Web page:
type of cell that shows white cell and is given the name of the type of cell that shows
the main increase. .In increase in circulating leukocytes is rarely due to a proportional
increase in leukocytes of all types. When it occurs it is usually to hemoconcentration.
Leukocytosis occurs in acute infections in which the degree of increase of white cells
depends on, 1. The severity of the infection, 2. The patient’s resistance, 3. The
patient’s age.(Fishbach p. 25.)

RBC 2.96L 4.2-5.6 Decreased RBC Values . Anemia, a condition in which there is a
reduction in the number of circulating RBCs, in the amount of hemoglobin, and/or in the
volume of packed cell(hematocrit).(Fishbach p. 41)

HGB 10.L 13.1-17.2 Anemia
HCT 29.3L 39-50 decreased hematocrit values are an indicator of anemia. In hematocrit of
30 or less means the patient is moderately to severely anemic.

ALBUMIN 3.1l 3.9-5 decreased albumin levels severe hypoalbuminemia is often associated
with edema and decreased transport function such as hypocalcemia. Decreased albumin levels
are caused by many different conditions i.e. Nephrosis (Fishbach p. 363)

LY# 1.2L 1.8-2.6 Anemia
MCH 34H 26-34 An increase of the MCH is associated with macrocytic anemia.
MCV 99.2H 87 -103 Note VA values differ from Fishbach. F the MCV is greater than 103 mm3,
the red cell 5 are macrocy tic.

PLT 433H 150-350 Abnormally increased numbers of platelets (thrombocythemial
thrombocytosis) occur in iron-deficiency and posthemorrhagic anemia acute infections and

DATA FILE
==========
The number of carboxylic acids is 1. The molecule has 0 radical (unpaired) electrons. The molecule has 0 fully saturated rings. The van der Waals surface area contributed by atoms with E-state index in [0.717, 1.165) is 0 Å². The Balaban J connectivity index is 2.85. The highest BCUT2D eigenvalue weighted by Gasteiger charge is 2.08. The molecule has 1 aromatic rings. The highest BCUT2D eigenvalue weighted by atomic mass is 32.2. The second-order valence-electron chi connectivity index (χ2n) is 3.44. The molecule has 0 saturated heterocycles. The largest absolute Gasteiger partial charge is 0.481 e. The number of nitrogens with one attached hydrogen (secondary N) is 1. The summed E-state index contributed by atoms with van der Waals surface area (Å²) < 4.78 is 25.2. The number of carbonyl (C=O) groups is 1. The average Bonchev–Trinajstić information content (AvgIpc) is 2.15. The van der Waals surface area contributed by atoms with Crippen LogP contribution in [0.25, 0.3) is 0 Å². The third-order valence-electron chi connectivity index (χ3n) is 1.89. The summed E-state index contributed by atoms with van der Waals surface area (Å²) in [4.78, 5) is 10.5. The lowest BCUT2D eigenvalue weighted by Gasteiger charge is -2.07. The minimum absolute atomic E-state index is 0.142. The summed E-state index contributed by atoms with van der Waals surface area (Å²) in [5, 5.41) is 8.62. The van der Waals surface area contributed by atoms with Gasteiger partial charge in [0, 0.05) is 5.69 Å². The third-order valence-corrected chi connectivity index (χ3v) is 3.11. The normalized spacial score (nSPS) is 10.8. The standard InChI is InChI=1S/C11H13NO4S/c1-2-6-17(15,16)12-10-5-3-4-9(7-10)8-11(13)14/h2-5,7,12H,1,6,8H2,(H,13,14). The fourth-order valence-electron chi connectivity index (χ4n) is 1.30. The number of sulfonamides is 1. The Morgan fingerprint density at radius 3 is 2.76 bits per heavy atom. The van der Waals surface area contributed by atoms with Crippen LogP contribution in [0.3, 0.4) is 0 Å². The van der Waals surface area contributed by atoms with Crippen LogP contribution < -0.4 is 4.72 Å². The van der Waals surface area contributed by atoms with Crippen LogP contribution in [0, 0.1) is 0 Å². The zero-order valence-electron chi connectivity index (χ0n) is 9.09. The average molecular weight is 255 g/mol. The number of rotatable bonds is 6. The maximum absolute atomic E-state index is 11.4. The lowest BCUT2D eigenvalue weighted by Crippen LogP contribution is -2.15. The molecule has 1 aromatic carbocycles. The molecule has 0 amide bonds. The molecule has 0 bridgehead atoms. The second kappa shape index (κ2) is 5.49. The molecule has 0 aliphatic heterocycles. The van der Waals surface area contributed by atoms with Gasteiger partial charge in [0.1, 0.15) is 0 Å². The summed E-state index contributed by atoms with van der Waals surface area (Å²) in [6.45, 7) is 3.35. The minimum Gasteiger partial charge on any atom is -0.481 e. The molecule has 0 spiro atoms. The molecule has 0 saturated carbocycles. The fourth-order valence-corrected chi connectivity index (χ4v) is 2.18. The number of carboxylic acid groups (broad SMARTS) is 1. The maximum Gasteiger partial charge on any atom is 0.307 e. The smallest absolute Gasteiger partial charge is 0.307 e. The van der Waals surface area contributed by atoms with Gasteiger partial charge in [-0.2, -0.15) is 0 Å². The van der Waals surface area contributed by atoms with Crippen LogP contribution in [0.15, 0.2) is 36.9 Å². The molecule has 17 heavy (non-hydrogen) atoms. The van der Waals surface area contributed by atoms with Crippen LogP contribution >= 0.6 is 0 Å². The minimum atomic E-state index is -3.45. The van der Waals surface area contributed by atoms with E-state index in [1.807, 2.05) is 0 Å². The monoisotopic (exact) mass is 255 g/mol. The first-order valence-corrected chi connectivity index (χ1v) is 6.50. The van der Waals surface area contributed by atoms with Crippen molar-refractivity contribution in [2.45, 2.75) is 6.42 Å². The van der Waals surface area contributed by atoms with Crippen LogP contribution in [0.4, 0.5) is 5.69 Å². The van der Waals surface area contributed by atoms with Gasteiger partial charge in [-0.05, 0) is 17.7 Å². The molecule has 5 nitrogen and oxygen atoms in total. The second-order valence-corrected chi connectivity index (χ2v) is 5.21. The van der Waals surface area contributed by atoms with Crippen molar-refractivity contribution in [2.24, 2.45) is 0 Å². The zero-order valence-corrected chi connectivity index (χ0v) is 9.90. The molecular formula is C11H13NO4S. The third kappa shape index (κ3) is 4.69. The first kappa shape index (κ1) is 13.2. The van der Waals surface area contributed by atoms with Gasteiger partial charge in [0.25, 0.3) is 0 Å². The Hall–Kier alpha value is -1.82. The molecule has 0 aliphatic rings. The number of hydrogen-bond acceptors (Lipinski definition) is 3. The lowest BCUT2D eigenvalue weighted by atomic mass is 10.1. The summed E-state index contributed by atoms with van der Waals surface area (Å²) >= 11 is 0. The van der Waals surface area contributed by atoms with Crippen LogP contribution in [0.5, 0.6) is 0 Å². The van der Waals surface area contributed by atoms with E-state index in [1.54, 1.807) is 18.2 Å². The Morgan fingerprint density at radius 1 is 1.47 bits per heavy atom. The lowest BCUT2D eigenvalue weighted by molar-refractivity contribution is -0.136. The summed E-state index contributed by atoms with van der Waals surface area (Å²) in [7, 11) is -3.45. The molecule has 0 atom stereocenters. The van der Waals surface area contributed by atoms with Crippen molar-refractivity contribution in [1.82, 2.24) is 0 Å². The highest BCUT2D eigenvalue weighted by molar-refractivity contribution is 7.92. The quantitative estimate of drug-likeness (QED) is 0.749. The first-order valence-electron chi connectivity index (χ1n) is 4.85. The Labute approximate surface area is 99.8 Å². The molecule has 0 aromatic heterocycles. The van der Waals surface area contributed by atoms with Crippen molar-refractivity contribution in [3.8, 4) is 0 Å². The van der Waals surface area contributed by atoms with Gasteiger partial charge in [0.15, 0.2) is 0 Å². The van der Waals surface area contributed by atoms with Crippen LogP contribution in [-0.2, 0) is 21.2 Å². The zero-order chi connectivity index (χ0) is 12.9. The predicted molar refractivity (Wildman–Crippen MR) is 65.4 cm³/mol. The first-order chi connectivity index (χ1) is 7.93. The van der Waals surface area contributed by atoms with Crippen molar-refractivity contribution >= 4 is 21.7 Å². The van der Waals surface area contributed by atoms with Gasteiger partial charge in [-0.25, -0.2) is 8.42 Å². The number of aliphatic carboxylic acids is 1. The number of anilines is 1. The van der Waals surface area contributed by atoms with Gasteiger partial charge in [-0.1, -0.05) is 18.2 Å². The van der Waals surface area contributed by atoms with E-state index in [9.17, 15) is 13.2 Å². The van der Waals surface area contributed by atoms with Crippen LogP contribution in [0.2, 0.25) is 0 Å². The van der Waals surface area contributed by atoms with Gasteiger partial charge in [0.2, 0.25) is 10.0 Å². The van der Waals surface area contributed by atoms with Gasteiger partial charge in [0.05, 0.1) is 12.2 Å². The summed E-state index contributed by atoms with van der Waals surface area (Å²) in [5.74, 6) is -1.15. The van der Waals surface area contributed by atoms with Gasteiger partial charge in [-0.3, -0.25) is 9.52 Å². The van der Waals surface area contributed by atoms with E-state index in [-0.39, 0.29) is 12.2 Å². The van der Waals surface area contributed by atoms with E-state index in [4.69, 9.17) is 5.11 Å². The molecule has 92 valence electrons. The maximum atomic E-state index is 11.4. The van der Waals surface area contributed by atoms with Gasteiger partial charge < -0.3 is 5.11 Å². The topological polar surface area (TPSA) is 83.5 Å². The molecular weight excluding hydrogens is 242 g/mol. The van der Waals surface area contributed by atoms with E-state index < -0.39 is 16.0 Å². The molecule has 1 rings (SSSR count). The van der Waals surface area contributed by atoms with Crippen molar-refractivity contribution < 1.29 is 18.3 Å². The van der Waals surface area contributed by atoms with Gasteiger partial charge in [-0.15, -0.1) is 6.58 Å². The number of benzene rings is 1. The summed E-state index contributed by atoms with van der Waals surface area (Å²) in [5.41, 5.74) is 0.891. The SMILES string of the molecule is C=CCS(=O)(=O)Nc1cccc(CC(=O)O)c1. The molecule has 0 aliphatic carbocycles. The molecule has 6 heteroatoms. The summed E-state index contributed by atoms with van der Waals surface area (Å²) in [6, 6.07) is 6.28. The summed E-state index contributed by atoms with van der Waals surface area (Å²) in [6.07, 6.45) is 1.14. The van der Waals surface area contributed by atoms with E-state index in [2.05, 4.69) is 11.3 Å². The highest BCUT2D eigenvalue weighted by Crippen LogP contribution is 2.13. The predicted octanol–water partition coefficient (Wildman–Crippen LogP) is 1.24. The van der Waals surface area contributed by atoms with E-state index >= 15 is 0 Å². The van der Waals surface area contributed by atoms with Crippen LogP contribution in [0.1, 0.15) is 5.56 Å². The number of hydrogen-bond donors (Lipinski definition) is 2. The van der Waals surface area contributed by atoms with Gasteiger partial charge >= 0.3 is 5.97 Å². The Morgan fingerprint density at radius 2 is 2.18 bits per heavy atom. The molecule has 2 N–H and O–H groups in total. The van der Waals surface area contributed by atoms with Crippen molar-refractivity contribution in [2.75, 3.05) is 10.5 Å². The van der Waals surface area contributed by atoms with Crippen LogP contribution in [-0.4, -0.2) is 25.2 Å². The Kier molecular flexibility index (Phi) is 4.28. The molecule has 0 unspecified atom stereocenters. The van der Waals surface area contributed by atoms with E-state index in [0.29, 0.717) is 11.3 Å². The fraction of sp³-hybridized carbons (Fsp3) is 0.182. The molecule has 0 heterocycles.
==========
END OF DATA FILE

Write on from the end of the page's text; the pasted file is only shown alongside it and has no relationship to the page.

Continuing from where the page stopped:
many other diseases. In 50% of those patients who exhibit an unexpected increase in plate-
lets, a malignancy will be found. This malignancy is usually disseminated, advanced, or

MPV 6.3L 8 -10L This test is done in the investigation of various hematologic disorders
such as thrombocytopenic purpura, and study of alcoholics under treatment.

Na 135 135-148 Hyponatremia usually reflects a relative excess of body water rather than a low total body sodium.
K 4.6 2.7-4.5 Hyperphosphatemia (increased phosphorus levels) The most common causes of
elevated blood phosphate levels are in association with kidney dysfunction and uremia.
This is because phosphate is so closely regulated by the kidneys. Renal insufficiency and
severe nephritis (accompanied by elevated- : BUN and creatine)

Albumin 3.1 3.8-5.0 albumin is a protein that is formed in the liver and that helps to
maintain normal distribution of water in the body (colloidal osmotic pressure). It also
helps in the transport of blood constituents such as ions, pigments, bilirubin, hormones,
fatty acids, enzymes, and certain drugs. Decreased albumin levelsDecreased albumin levels
are caused by many different conditions- inadequate iron intake, Severe liver diseases
Malabsorption, Starvation, excessive administration of IV glucose in water

F/Y empyema status no change since 9/3/96. F/U - bilateral sever pulmonary emphysema &
interstitial fibrosis. CBC shows high levels of WBC’s and bends indicative of
ongoing infection. Chemistry shows elevated liver enzymes. UA and C&S are negative. Blood
cultures are also negative. Sputum C&S and Gram Stain show WBC* 25, Eph.*10 and presence
of Alpha streptococcus & neisseria.

LABS AND X-RAYS: CXR done on 9/3 shows normal heart size, no change in the status of